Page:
Busting 7 myths (lies) about Mojave

Maybe we have just moved into an age of disinformation, but I keep seeing statements about macOS 10.14 Mojave which are plain wrong. Here are corrections to seven which you may come across. When you discover others asserting otherwise, please point them in this direction so that they can become better-informed.

And if you think that I have made any mistakes, please don’t hesitate to correct me!

1. Mojave runs 32-bit apps just fine

Prior to WWDC 2018 in early June, it looked as if Apple was going to pull the plug on 32-bit apps in Mojave. However, it was stated very clearly at WWDC that Mojave is the last major macOS release which will run 32-bit apps “without compromise”. In case anyone is wrestling with the semantics of that, it means that Mojave runs 32-bit apps just fine.


What does happen in Mojave is that the first time that you run a newly-downloaded 32-bit app (with its quarantine flag set), you will see a warning dialog. Read it carefully though, as it is not telling you that Mojave can’t or won’t run that app, just that you need to be looking for an update/upgrade/replacement, otherwise later in 2019, when macOS 10.15 ships, you may have to run that app in a special 32-bit compatibility mode, or whatever solution Apple arrives at.

There is, actually, a significant sub-text here too: if an app is still only available in 32-bit mode, it’s likely to be old and graunchy and may well have other problems. I have had to give up using Mailsmith, my favourite email client, because it is struggling with Mojave in other respects. Its last version was built in May 2018, but it looks like it is finally on its last legs.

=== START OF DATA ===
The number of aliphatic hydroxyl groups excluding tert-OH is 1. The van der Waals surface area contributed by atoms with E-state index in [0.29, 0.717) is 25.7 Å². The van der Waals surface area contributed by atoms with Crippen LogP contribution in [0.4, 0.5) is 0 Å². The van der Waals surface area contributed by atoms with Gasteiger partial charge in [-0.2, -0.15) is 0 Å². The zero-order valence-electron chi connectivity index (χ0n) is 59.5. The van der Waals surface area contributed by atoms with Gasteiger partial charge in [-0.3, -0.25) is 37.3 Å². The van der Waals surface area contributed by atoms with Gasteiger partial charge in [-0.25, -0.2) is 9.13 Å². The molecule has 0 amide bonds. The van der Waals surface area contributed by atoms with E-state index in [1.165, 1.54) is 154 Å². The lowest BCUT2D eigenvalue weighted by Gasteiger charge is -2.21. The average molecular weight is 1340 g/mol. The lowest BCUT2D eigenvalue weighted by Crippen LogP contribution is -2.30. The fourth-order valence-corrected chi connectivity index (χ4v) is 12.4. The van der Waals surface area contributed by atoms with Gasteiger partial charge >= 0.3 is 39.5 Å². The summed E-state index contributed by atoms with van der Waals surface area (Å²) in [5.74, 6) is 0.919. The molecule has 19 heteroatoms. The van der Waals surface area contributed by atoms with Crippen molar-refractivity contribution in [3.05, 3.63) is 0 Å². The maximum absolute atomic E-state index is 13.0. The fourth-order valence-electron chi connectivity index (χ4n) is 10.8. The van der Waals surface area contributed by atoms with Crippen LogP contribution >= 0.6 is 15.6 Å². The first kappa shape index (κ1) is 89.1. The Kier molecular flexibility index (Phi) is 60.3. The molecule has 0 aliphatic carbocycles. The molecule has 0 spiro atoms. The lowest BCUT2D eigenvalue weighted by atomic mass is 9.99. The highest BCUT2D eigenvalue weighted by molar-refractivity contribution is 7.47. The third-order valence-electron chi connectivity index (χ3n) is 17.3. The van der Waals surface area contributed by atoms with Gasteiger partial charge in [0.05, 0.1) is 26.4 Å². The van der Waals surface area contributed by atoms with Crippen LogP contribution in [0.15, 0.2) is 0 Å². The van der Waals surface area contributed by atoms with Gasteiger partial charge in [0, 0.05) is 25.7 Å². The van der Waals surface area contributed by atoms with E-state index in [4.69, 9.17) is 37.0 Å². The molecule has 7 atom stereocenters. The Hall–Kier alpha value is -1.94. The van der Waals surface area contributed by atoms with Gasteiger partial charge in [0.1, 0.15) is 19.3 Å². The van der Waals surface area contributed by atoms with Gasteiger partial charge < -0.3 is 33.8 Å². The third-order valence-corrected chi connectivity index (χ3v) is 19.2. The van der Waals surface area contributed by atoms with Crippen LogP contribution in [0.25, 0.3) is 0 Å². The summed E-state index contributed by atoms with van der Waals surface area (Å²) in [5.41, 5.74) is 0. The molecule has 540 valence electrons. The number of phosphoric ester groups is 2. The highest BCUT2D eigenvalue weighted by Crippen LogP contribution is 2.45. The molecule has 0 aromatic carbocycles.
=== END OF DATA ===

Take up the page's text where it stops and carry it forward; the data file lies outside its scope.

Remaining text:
2. APFS in Mojave works fine on all regular storage media

When Apple released High Sierra just over a year ago, it pulled support for its new file system, APFS, on hard disks and Fusion Drives at the last minute. Again, at WWDC 2018 back in June, Apple made it clear that Mojave’s improved APFS would support hard disks (that had already been introduced in High Sierra) and Fusion Drives.

When you install Mojave onto an SSD, hard disk, or Fusion Drive, if that is still in Apple Extended (HFS+) format, the installer will try to convert that storage to use APFS. There is no option for it to do otherwise. This is now the third major release of APFS: the first was in Sierra, and the second in High Sierra. Although its performance on hard disks may not be stunningly fast, APFS is now the standard file system for macOS.

When a Fusion Drive is converted from HFS+ to APFS, it involves quite a radical change. In HFS+, Fusion Drives are ‘glued together’ using another layer of software, CoreStorage, which makes the two disks look as if they are one.

APFS doesn’t use CoreStorage, but according to Apple’s latest documentation the SSD component in the Fusion Drive is used as a cache for its companion hard disk. For the purposes of reading files, the SSD and HD contain the same file data (Apple doesn’t explain which of the files on the HD are so cached on the SSD, though). For writing files, the Mac writes to the SSD and space is allocated on the HD to receive that data in slower time.

In Mojave, APFS is not used as the default format for optical media (which still use their traditional formats), volumes which are used to store Time Machine backups (see below), and networked storage such as NAS. USB ‘thumb’ drives or ‘memory sticks’ can be formatted in APFS, or you can use conventional PC formats such as ExFAT for interoperability.

3. Most apps don’t need to be updated/upgraded for compatibility

If an app already runs well in High Sierra, it is likely to run just fine in Mojave. Apple has made provision for this in most of the changes in Mojave, including its privacy protection.

Where you are most likely to encounter problems is with Mojave’s Dark Mode, as only recent versions of Apple’s Xcode development system have provided full support for that. If you only run in Light Mode, the great majority of High Sierra apps should work fine.